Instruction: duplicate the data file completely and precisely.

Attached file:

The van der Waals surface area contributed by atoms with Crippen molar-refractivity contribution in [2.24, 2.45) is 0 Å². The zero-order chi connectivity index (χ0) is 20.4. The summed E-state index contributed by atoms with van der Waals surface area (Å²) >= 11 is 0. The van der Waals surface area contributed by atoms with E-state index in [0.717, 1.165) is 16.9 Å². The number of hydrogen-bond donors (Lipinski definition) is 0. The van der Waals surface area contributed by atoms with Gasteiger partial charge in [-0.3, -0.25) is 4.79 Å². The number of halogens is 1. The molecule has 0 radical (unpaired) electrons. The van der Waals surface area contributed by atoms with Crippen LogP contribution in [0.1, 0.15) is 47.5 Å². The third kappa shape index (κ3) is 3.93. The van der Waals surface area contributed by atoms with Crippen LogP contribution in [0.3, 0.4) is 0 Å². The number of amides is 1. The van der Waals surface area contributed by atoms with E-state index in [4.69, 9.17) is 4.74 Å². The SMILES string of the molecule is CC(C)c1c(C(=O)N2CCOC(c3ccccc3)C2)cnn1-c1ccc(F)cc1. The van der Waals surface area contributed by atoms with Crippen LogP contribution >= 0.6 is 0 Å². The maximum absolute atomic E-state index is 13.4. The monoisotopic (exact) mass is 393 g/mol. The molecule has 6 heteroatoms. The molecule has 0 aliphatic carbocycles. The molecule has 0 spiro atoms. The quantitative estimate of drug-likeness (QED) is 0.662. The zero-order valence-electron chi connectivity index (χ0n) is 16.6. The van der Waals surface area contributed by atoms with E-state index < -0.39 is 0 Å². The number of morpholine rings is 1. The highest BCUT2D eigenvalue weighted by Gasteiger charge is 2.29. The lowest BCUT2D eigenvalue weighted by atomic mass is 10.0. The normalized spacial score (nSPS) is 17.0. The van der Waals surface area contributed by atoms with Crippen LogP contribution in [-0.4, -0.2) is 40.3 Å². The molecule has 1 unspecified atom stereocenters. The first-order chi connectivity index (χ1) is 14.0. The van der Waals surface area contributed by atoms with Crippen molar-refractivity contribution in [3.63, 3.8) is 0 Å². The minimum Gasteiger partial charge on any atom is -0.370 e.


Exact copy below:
The van der Waals surface area contributed by atoms with Crippen molar-refractivity contribution in [2.24, 2.45) is 0 Å². The zero-order chi connectivity index (χ0) is 20.4. The summed E-state index contributed by atoms with van der Waals surface area (Å²) >= 11 is 0. The van der Waals surface area contributed by atoms with E-state index in [0.717, 1.165) is 16.9 Å². The number of hydrogen-bond donors (Lipinski definition) is 0. The van der Waals surface area contributed by atoms with Gasteiger partial charge in [-0.3, -0.25) is 4.79 Å². The number of halogens is 1. The molecule has 0 radical (unpaired) electrons. The van der Waals surface area contributed by atoms with Crippen LogP contribution in [0.1, 0.15) is 47.5 Å². The third kappa shape index (κ3) is 3.93. The van der Waals surface area contributed by atoms with Crippen LogP contribution in [0.3, 0.4) is 0 Å². The number of amides is 1. The van der Waals surface area contributed by atoms with E-state index in [4.69, 9.17) is 4.74 Å². The SMILES string of the molecule is CC(C)c1c(C(=O)N2CCOC(c3ccccc3)C2)cnn1-c1ccc(F)cc1. The van der Waals surface area contributed by atoms with Crippen LogP contribution >= 0.6 is 0 Å². The maximum absolute atomic E-state index is 13.4. The monoisotopic (exact) mass is 393 g/mol. The molecule has 6 heteroatoms. The molecule has 0 aliphatic carbocycles. The molecule has 0 spiro atoms. The quantitative estimate of drug-likeness (QED) is 0.662. The zero-order valence-electron chi connectivity index (χ0n) is 16.6. The van der Waals surface area contributed by atoms with E-state index < -0.39 is 0 Å². The number of morpholine rings is 1. The highest BCUT2D eigenvalue weighted by Gasteiger charge is 2.29. The lowest BCUT2D eigenvalue weighted by atomic mass is 10.0. The normalized spacial score (nSPS) is 17.0. The van der Waals surface area contributed by atoms with Crippen LogP contribution in [-0.4, -0.2) is 40.3 Å². The molecule has 1 unspecified atom stereocenters. The first-order chi connectivity index (χ1) is 14.0. The van der Waals surface area contributed by atoms with Crippen molar-refractivity contribution in [3.63, 3.8) is 0 Å². The minimum Gasteiger partial charge on any atom is -0.370 e.